All too often, data protection is a checkbox exercise. Have we got backups of our data? Check! Three copies of each? Check! Are they on two different media? Check! Is one offsite? Check! All done!
Except you’re not all done.
The 3-2-1 rule — three copies of data on two different types of storage media with one copy offsite — is an excellent maxim to follow. It all but guarantees that you’ll always have a copy of your data should someone accidentally delete a file or if a server melts down. But that’s all that 3-2-1 ensures, and it’s only half of the data protection equation. If you can’t recover data in a timely manner, it doesn’t matter how many backups you have.
For example, let’s imagine your business suffers from a massive ransomware attack, an awful eventuality that is mostly a question of “when?” rather than “if?” A recent study found that 54% of companies hit by ransomware were unable to prevent it from encrypting their data – the average cost to fix it being just under $1.9 million. The average downtime was a staggering 23 days, according to a second report.
The problem is that it takes too much time to recover from traditional backup files. In a major disaster or ransomware attack, IT may need to recover dozens, even hundreds of terabytes of critical data. Rehydrating the backups, transferring the data and reinstalling it on hardware takes time, and so much that many organizations have decided it’s cheaper to pay ransom than to suffer the costlier downtime involved in recovering from their backups. Earlier this year, Colonial Pipeline paid a $4.4 million ransom to decrypt its business systems so its gas pipeline could resume serving the southeastern United States. Undoubtedly, a company that large had backups, but they decided paying for the encryption key would cost less in the long run.
Recovering from disaster vs. recovering a server
In addition to the time it takes to recover from backups, there’s also the problem of how the organization recovers. Recovering a single file, workload or server is a straightforward task. Recovering a significant portion of an entire data center is most definitely NOT.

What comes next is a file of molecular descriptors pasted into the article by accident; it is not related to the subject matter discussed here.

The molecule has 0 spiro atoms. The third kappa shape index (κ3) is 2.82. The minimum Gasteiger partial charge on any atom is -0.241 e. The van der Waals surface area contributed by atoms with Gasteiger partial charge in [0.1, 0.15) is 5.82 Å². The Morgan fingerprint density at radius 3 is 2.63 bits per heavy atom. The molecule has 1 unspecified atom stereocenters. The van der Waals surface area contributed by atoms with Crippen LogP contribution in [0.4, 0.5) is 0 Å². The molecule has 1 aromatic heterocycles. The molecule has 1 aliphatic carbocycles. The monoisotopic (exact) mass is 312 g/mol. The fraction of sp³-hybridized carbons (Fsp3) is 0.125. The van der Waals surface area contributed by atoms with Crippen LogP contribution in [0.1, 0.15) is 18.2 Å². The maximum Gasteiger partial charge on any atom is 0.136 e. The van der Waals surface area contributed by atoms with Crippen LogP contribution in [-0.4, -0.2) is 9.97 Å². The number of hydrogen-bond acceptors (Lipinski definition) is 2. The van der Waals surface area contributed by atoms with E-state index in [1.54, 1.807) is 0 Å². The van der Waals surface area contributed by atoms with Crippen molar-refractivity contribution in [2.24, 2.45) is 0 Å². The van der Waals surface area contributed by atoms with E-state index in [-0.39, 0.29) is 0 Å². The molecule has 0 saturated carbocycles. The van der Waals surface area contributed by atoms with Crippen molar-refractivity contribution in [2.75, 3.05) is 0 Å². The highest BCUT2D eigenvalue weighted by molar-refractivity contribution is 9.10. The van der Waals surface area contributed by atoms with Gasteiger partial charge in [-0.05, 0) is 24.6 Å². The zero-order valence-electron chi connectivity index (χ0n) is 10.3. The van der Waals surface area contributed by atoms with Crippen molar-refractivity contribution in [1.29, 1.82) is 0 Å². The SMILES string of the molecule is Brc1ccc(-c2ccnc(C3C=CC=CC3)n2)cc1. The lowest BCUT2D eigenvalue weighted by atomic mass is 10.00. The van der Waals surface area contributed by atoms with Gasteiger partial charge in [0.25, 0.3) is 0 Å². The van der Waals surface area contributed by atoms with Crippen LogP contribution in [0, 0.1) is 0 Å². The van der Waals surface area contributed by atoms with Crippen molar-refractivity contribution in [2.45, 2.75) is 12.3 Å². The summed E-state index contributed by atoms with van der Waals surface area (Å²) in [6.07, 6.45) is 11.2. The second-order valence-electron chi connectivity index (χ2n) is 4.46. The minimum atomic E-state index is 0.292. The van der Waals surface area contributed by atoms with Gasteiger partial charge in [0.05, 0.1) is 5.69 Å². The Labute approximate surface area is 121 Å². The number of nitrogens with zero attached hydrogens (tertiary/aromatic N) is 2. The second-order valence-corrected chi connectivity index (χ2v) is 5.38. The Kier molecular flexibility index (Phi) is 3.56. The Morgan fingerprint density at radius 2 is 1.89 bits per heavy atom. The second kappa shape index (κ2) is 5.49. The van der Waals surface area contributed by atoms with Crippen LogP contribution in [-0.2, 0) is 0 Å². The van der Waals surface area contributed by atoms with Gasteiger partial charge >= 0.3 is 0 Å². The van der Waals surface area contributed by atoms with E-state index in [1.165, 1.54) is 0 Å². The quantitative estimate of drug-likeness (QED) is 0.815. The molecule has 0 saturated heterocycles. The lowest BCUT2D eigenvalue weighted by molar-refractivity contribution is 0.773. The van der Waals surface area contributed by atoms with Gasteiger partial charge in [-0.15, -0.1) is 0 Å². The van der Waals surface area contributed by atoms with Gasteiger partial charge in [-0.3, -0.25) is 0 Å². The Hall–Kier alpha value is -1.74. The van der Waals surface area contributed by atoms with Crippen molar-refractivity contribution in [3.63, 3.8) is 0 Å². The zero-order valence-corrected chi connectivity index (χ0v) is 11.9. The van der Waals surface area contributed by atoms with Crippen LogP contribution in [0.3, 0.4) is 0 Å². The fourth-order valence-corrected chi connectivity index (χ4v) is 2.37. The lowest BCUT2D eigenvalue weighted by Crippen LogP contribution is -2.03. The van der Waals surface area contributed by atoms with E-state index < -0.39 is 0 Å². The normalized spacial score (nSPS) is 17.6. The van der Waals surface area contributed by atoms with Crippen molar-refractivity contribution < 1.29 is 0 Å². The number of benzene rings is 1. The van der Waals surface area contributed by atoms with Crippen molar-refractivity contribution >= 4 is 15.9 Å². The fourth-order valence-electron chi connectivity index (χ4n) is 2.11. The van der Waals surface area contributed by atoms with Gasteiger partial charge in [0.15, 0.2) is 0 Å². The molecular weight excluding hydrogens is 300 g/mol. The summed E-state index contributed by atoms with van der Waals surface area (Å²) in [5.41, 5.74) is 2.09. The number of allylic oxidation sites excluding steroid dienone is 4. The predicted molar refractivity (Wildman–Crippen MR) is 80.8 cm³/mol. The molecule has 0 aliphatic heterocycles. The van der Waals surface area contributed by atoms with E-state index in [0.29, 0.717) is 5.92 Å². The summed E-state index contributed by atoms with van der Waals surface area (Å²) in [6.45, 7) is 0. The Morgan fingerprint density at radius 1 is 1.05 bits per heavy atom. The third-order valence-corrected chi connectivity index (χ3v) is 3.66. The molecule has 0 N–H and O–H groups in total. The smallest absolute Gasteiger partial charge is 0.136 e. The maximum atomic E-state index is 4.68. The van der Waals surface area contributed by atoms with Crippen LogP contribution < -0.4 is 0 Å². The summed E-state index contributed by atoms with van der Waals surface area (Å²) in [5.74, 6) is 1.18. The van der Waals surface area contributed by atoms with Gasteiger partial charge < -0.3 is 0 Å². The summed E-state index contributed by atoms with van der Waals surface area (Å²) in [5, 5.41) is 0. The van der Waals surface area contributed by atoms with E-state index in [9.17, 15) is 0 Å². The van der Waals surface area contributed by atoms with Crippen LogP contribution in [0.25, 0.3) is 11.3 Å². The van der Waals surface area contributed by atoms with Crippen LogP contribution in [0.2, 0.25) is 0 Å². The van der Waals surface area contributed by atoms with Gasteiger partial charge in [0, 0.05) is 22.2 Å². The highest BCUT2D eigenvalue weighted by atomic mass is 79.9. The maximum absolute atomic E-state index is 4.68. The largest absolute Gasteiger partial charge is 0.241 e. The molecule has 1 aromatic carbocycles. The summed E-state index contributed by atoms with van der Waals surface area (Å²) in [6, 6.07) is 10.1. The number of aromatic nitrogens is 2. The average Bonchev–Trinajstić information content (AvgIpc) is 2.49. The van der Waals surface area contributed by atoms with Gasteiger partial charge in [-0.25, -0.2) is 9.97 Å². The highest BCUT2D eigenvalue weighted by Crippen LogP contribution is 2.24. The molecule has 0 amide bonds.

For starters, the order in which workloads are brought back up matters, because the modern IT stack is a complex web of dependencies. If the full supporting software infrastructure isn’t present, applications won’t run.
Plus, there’s the issue of where an organization will recover. In the case of ransomware, the infrastructure is, presumably, fine. But that’s not necessarily the case if there’s a flood, earthquake or fire. If you do have the luxury of a second data center, do you have the capacity to restore critical applications there? Can you provide access to your end-users? And if you’re trying to recover to the cloud, keep in mind that it’s going to be an extremely frustrating experience, even if you do have people with cloud-specific skills.
For all these reasons, a modern organization needs to protect itself with Disaster-Recovery-as-a-Service (DRaaS). In this scenario, a trusted partner works with you to design a DR strategy, implement an offsite repository — typically of virtual machine (VM) snapshots — and test recovery, either to the provider’s facility or to the cloud. In this way, the organization has a plan to recover quickly from an adverse event that takes out much of its data infrastructure.
We’ve partnered with Conversational Geek to produce an eBook that goes into far more detail about the difference between backup and DRaaS. And it does so in a breezy, fun, conversational style that’s fun and easy to read.
Backup is not DRaaS will help you understand:
- The limitation of backup for wide scale recovery
- How DRaaS provides operational resilience
- Technology differences between backup and DRaaS
- What to expect from DRaaS
- A framework for developing a disaster recovery strategy
You can check the eBook out yourself by clicking here. And if you’d like to learn more about OffsiteDataSync’s DRaaS capabilities, check out our pricing page. We’d be happy to speak with you.